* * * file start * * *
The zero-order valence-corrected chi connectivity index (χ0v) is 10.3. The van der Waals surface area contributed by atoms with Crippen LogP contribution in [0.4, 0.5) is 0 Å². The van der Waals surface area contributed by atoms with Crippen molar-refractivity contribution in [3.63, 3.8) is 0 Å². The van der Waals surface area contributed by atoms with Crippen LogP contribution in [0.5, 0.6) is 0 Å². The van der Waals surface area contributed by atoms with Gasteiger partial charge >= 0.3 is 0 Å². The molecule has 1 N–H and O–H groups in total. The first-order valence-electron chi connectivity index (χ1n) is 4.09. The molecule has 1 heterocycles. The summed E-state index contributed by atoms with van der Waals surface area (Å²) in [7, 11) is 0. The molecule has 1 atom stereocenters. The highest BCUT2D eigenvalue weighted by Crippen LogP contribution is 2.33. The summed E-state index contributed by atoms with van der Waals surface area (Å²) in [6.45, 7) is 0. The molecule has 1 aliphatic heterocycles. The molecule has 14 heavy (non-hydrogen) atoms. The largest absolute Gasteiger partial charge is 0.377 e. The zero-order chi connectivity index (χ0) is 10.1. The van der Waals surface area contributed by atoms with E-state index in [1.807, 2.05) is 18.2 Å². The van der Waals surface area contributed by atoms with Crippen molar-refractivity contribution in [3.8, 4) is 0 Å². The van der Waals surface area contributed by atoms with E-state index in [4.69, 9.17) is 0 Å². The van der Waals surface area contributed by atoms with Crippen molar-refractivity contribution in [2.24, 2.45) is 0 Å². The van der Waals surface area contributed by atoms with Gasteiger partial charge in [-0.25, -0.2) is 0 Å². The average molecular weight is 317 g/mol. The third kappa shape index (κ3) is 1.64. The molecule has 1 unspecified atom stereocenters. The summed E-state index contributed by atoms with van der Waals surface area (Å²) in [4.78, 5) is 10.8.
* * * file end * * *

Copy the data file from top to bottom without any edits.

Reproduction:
The zero-order valence-corrected chi connectivity index (χ0v) is 10.3. The van der Waals surface area contributed by atoms with Crippen LogP contribution in [0.4, 0.5) is 0 Å². The van der Waals surface area contributed by atoms with Crippen molar-refractivity contribution in [3.63, 3.8) is 0 Å². The van der Waals surface area contributed by atoms with Crippen LogP contribution in [0.5, 0.6) is 0 Å². The van der Waals surface area contributed by atoms with Gasteiger partial charge >= 0.3 is 0 Å². The molecule has 1 N–H and O–H groups in total. The first-order valence-electron chi connectivity index (χ1n) is 4.09. The molecule has 1 heterocycles. The summed E-state index contributed by atoms with van der Waals surface area (Å²) in [7, 11) is 0. The molecule has 1 atom stereocenters. The highest BCUT2D eigenvalue weighted by Crippen LogP contribution is 2.33. The summed E-state index contributed by atoms with van der Waals surface area (Å²) in [6.45, 7) is 0. The molecule has 1 aliphatic heterocycles. The molecule has 14 heavy (non-hydrogen) atoms. The largest absolute Gasteiger partial charge is 0.377 e. The zero-order chi connectivity index (χ0) is 10.1. The van der Waals surface area contributed by atoms with E-state index in [1.807, 2.05) is 18.2 Å². The van der Waals surface area contributed by atoms with Crippen molar-refractivity contribution in [3.8, 4) is 0 Å². The van der Waals surface area contributed by atoms with E-state index in [4.69, 9.17) is 0 Å². The van der Waals surface area contributed by atoms with Crippen molar-refractivity contribution in [2.24, 2.45) is 0 Å². The van der Waals surface area contributed by atoms with Gasteiger partial charge in [-0.25, -0.2) is 0 Å². The average molecular weight is 317 g/mol. The third kappa shape index (κ3) is 1.64. The molecule has 1 unspecified atom stereocenters. The summed E-state index contributed by atoms with van der Waals surface area (Å²) in [4.78, 5) is 10.8.